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On Wednesday, 31 January 2024, President Cyril Ramaphosa launched South Africa's first shipment and preferential trading under the African Continental Free Trade Area (AfCFTA).
The launch ceremony took place at the Port of Durban and occurred on the margins of the 13th AfCFTA Council of Ministers meeting, held at the Inkosi Albert Luthuli International Convention Centre from 30 to 31 January 2024.

South Africa was the first among the four Southern African Customs Union countries to practically realise the AfCFTA Agreement.
The 37th African Union Ordinary Session of the Assembly of Heads of State and Government will, at its annual convention later this month, take  stock of the progress made thus far in the implementation of the AfCFTA.

The successful implementation of the AfCFTA is expected to lead to the diversification of exports, increased productive capacity, acceleration of growth, increased investment, increased employment opportunities and incomes and most importantly, broaden economic inclusion both in South Africa and the rest of the continent.

It provides South African exporters with new market access opportunities to key markets in the African continent and can unlock growth.

President Ramaphosa was joined by the Minister of Trade, Industry and Competition, Ebrahim Patel; KwaZulu-Natal Premier, Nomusa Dube-Ncube; and AfCFTA Secretary-General, Wamkele Mene. Other dignitaries included the AfCFTA Council of Ministers, who witnessed the first shipment of Proudly South African products exported to the continent.

The Department of Trade, Industry and Competition said the launch ceremony was a historic step and an instrumental tool in generating meaningful trade on the African continent through the shipment of made-in-South Africa products.

“The main message being sent to Africa and the rest of the world through this event is to illustrate that companies can trade under the AfCFTA procedures to expand their markets within a legally binding framework,” the department said.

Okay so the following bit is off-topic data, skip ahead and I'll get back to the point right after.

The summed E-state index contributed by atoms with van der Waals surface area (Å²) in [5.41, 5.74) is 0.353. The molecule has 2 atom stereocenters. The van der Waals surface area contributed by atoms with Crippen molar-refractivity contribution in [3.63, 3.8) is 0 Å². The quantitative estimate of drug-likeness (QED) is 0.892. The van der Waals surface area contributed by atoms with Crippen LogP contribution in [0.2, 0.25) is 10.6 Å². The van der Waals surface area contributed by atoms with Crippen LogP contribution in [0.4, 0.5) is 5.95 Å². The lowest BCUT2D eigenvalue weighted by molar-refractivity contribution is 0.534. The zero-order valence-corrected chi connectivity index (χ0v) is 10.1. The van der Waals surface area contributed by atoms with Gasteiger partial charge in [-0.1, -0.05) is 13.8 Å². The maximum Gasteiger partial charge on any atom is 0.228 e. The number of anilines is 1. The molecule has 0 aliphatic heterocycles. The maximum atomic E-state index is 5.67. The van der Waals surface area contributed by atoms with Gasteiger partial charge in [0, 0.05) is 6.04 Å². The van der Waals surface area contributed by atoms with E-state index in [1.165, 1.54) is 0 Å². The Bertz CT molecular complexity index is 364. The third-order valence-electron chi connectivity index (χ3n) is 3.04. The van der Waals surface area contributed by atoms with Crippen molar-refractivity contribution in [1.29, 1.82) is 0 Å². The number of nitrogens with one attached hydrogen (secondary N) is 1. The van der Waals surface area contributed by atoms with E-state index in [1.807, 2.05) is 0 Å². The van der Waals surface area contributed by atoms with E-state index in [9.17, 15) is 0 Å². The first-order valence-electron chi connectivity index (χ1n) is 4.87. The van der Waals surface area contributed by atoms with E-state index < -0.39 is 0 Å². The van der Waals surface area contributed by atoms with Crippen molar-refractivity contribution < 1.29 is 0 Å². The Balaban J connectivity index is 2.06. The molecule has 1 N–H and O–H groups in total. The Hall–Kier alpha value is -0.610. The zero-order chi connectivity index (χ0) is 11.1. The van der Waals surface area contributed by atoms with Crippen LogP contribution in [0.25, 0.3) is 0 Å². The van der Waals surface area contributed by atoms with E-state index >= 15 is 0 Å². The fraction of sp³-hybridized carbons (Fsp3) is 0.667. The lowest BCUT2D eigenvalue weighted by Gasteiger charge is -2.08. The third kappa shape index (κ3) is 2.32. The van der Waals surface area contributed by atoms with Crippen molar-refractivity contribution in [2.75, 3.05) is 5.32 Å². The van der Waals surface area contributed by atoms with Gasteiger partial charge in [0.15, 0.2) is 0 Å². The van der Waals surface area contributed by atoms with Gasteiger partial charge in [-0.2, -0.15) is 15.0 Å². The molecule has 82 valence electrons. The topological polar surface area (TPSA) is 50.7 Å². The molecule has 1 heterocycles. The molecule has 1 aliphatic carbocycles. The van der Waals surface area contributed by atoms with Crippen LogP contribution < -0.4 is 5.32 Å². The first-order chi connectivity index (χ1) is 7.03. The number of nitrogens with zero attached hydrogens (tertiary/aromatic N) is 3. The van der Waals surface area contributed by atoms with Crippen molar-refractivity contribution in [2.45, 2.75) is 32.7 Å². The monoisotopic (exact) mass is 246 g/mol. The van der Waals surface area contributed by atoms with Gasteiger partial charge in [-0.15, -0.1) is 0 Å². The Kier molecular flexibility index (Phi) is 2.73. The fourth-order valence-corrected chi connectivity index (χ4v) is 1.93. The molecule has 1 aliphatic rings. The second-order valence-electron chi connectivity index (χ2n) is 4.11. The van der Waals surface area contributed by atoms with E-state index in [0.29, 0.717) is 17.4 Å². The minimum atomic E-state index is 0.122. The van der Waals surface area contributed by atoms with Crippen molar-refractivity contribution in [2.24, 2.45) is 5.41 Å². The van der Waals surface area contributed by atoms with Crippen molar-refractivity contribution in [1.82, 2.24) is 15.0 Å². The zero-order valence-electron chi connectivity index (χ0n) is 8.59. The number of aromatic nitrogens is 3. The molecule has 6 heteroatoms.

– Source:
President Cyril Ramaphosa has welcomed the ruling by the International Court of Justice (ICJ) on the Gaza genocide case against Israel.
This comes after the United Nations (UN) top court ordered Israel to take steps to prevent acts of genocide in Gaza and do more to help Palestinian civilians, as Israel continues to wage war against Hamas militants.

In a landmark judgment, the ICJ determined that it was “plausible” that Israel had committed acts that violated the Genocide Convention.

“We have called Israel’s attacks on Gaza genocidal acts; acts for which Israel should and must be held accountable. Today the ICJ has vindicated us,” President Ramaphosa said on Friday, 26 January 2024.
The President was speaking to the nation in a televised address following the landmark ruling by the ICJ.

The war, which began in October last year, has already claimed more than 25 000 lives in Gaza, of which more than 16 000 of the dead were women and children.

The President cited the UN Children’s Fund, which labelled Gaza as a “graveyard for thousands of children”.

It is for this reason the President believed that the judgment marked an important first step in the quest to secure justice for the people of Gaza.

The President said South Africa stood on the side of freedom and justice for all.

“Thirty years ago, following our first democratic elections, President Nelson Mandela declared, ‘Let there be justice for all. Let there be peace for all. Never, never and never again shall it be that this beautiful land will again experience the oppression of one by another’.”

South Africa approached the ICJ in December last year, under the Genocide Convention, for alleged attacks committed by Israel in Gaza.